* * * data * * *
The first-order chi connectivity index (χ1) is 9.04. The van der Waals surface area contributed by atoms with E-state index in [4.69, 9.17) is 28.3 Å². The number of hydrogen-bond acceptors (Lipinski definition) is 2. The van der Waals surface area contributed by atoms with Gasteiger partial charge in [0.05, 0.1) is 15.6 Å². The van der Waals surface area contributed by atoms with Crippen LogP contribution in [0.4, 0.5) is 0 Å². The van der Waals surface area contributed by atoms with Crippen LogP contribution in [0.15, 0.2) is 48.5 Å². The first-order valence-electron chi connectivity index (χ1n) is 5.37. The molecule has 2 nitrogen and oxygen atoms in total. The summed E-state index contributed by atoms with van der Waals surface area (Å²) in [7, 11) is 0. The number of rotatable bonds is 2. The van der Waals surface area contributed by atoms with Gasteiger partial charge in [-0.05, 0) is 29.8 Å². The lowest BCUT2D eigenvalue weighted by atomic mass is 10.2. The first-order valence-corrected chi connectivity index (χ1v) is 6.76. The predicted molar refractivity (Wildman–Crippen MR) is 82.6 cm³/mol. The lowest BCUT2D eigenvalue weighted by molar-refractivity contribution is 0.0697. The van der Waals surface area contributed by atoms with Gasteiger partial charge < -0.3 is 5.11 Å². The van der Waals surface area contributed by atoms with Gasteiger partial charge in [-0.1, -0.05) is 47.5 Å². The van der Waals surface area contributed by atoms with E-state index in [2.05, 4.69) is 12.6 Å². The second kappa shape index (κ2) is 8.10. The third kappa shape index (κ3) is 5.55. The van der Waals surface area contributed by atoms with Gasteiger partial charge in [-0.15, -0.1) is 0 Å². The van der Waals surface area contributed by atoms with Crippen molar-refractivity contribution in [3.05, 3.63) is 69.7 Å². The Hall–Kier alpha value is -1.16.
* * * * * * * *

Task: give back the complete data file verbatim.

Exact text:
The first-order chi connectivity index (χ1) is 9.04. The van der Waals surface area contributed by atoms with E-state index in [4.69, 9.17) is 28.3 Å². The number of hydrogen-bond acceptors (Lipinski definition) is 2. The van der Waals surface area contributed by atoms with Gasteiger partial charge in [0.05, 0.1) is 15.6 Å². The van der Waals surface area contributed by atoms with Crippen LogP contribution in [0.4, 0.5) is 0 Å². The van der Waals surface area contributed by atoms with Crippen LogP contribution in [0.15, 0.2) is 48.5 Å². The first-order valence-electron chi connectivity index (χ1n) is 5.37. The molecule has 2 nitrogen and oxygen atoms in total. The summed E-state index contributed by atoms with van der Waals surface area (Å²) in [7, 11) is 0. The number of rotatable bonds is 2. The van der Waals surface area contributed by atoms with Gasteiger partial charge in [-0.05, 0) is 29.8 Å². The lowest BCUT2D eigenvalue weighted by atomic mass is 10.2. The first-order valence-corrected chi connectivity index (χ1v) is 6.76. The predicted molar refractivity (Wildman–Crippen MR) is 82.6 cm³/mol. The lowest BCUT2D eigenvalue weighted by molar-refractivity contribution is 0.0697. The van der Waals surface area contributed by atoms with Gasteiger partial charge < -0.3 is 5.11 Å². The van der Waals surface area contributed by atoms with Gasteiger partial charge in [-0.1, -0.05) is 47.5 Å². The van der Waals surface area contributed by atoms with E-state index in [2.05, 4.69) is 12.6 Å². The second kappa shape index (κ2) is 8.10. The third kappa shape index (κ3) is 5.55. The van der Waals surface area contributed by atoms with Gasteiger partial charge in [-0.15, -0.1) is 0 Å². The van der Waals surface area contributed by atoms with Crippen molar-refractivity contribution in [3.05, 3.63) is 69.7 Å². The Hall–Kier alpha value is -1.16.